I love America's Text Kitchen. I enjoy watching the Cook's Country shows on PBS and I love their recipes. The recipe testers really do an incredible job developing and perfecting recipes that are perfect for the home kitchen.
I prefer and trust their recipes significantly more than I do recipes developed at the Food Network. I think America's Test Kitchen does a more thorough job really focusing on every detail and variable before coming up with their final result. You can really see this when they demo recipes on the TV show because they explain everything so well.
One of their cookbooks I love the most is Comfort Food Makeovers. So far I've tried about half a dozen recipes from the book, including their Pork Lo Mein. I haven't been disappointed by anything thus far, and I really love that the testers have tweaked recipes for some of my favorites while figuring out where to cut the fat and when to leave it in.
I've made the chicken and dumplings on a couple occasions, and I'm so pleased with the results. The stew itself is not thickened with a roux (this saves calories) but it develops wonderful flavor from searing the chicken with the skin on (fat equals flavor--the skin is later removed), then adding some sherry, thyme, and aromatics.
The chicken remains moist in this super chunky stew. The flavorful broth is a lovely base for the dumplings, which are somewhat dense, yet tender at the same time (especially when soaking up the rich broth).
I love the balance between hearty veggies and chicken, fragrant broth, and fluffy dumplings. I'm not sure I'd ever feel the need to create a full fat version of this dish when this slim downed variation hits every note. With fall approaching quickly, dishes such as this will be in high demand!
Chicken and Dumplings
- 3 pounds bone-in split chicken breasts trimmed of excess fat
- Kosher salt and freshly ground black pepper
- 1 ½ teaspoons canola oil
- 4 carrots peeled and cut into ¾-inch pieces
- 2 onions chopped fine
- 2 celery stalks minced
- ¼ cup dry sherry
- 6 cups low-sodium chicken broth
- 1 teaspoon minced fresh thyme or ¼ teaspoon dried
- ½ cup frozen peas
- ¼ minced fresh parsley
- 2 cups (10 ounces) all-purpose flour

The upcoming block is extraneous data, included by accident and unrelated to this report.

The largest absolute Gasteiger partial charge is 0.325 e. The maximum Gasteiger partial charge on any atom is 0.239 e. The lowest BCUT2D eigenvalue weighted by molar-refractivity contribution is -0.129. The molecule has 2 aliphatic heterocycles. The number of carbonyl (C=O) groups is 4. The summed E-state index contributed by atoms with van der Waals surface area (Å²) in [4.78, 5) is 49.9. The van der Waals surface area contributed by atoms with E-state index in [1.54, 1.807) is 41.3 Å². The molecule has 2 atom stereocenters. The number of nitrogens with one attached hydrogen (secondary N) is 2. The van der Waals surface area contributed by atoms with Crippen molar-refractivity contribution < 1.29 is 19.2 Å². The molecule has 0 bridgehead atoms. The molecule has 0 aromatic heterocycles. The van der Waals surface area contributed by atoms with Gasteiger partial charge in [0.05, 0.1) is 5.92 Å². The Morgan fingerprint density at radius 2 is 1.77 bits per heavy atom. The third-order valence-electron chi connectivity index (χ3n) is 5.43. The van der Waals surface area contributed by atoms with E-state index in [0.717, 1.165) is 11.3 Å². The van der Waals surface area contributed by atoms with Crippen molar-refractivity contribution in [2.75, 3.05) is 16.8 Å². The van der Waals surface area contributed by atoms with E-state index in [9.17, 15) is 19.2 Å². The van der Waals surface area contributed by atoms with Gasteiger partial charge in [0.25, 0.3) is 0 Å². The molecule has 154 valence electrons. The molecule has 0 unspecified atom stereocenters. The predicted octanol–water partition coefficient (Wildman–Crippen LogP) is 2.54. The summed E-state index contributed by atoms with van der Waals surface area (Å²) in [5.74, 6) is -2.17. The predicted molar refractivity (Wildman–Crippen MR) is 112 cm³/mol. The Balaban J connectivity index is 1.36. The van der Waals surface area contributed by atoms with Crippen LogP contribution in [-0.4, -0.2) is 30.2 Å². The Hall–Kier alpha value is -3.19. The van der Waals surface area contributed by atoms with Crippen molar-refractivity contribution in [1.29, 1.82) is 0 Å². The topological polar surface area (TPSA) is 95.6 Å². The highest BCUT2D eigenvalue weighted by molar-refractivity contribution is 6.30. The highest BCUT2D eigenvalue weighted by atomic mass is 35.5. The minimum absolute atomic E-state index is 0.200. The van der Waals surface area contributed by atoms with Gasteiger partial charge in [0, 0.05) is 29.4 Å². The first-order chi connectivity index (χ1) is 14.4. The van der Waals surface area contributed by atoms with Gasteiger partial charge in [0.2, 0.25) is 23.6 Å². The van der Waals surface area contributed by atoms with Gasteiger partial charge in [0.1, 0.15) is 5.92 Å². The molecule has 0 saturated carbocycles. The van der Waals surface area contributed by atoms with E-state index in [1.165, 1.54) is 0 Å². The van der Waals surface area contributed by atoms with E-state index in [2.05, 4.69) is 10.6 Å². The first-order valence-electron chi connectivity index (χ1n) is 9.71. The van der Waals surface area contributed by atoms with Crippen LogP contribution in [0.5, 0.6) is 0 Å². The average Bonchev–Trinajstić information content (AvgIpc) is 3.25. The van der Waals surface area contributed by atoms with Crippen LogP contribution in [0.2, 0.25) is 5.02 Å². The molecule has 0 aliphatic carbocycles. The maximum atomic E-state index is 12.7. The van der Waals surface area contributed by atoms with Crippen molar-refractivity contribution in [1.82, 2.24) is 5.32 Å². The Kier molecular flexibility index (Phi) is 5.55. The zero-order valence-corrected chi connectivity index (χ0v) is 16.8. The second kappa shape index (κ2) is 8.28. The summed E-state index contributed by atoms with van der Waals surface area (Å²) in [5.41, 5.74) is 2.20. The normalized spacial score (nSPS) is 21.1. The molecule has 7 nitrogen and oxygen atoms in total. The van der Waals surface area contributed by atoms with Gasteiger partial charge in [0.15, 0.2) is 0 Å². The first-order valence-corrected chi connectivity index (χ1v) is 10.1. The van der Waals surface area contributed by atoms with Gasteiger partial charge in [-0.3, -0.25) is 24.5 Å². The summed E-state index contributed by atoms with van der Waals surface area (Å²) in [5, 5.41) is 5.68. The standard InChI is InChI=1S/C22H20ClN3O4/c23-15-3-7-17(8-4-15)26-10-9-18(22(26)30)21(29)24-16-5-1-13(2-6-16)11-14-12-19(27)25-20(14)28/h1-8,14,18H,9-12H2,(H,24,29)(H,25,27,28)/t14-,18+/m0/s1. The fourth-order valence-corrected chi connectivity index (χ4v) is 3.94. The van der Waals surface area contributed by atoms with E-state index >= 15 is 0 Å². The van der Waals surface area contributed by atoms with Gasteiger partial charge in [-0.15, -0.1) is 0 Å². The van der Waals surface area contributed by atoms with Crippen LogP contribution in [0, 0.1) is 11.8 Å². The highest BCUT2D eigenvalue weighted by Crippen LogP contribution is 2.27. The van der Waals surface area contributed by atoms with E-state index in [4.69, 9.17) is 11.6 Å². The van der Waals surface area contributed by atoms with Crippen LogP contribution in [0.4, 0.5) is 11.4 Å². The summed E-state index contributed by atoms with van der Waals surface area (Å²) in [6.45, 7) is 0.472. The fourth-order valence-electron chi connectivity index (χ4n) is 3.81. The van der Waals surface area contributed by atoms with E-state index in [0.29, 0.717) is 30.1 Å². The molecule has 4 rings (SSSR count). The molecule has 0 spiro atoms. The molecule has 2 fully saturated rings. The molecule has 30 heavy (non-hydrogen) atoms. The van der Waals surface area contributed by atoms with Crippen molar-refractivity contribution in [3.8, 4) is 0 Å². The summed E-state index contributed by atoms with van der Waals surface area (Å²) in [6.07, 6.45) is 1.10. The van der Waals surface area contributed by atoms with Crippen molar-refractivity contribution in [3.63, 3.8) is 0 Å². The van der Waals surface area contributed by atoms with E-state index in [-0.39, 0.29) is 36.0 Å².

- 1 teaspoon sugar
- 1 teaspoon kosher salt
- ½ teaspoon baking soda
- ¾ cup buttermilk chilled
- 2 tablespoons unsalted butter melted and hot
- 1 large egg white
- For the stew: Pat chicken dry with paper towels and season with salt and pepper. Heat oil in a large Dutch oven over medium-high heat until just smoking. Brown chicken well, 10 to 12 minutes; transfer to plate and remove skin.
- Add carrots, onions, celery, and ⅛ teaspoon salt to fat left in pot, cover, and cook over medium-low heat, stirring occasionally, until softened, 8 to 10 minutes. Stir in sherry, scraping up any browned bits. Add broth, thyme, and chicken and any accumulated juices. Bring to simmer, cover, and cook until chicken registers 160°F, about 20 minutes.
- Remove pot from heat; transfer chicken to plate. When cool enough to handle, shred meat into large pieces, discarding bones.
- For the dumplings: Whisk flour, sugar, salt, and baking soda together in a large bowl. In separate bowl, stir chilled buttermilk and melted butter together until butter forms small clumps, then whisk in egg white. Add buttermilk mixture to flour mixture and stir with rubber spatula until just incorporated.
- Return stew to simmer and stir in shredded chicken, peas, and parsley. Season with salt and pepper to taste. Using greased tablespoon measure, scoop and drop dumplings on top of stew about 1 inch apart. Wrap lid of Dutch oven with clean kitchen towel (keeping towel away from heat source) and cover pot (this will prevent steam droplets from dripping onto the dumplings and making them soggy). Cook over low heat until dumplings have doubled in size, 13 to 16 minutes. Serve.
- This recipe uses kosher salt (aka cooking salt, kitchen salt, coarse salt outside of the US). If you are using table salt, definitely scale down the salt as that is a saltier type of salt! The type of salt will make a big difference in how salty your food tastes, so keep that in mind.
- For serving, I suggest gently removing dumplings from Dutch oven and then ladling stew into individual dishes, then topping with dumplings again. It’s awkward trying to evenly distribute the stew without moving at least some of the dumplings out of the way.
*All nutritional information is based on third-party calculations and should be considered estimates. Actual nutritional content will vary with brands used, measuring methods, portion sizes and more.*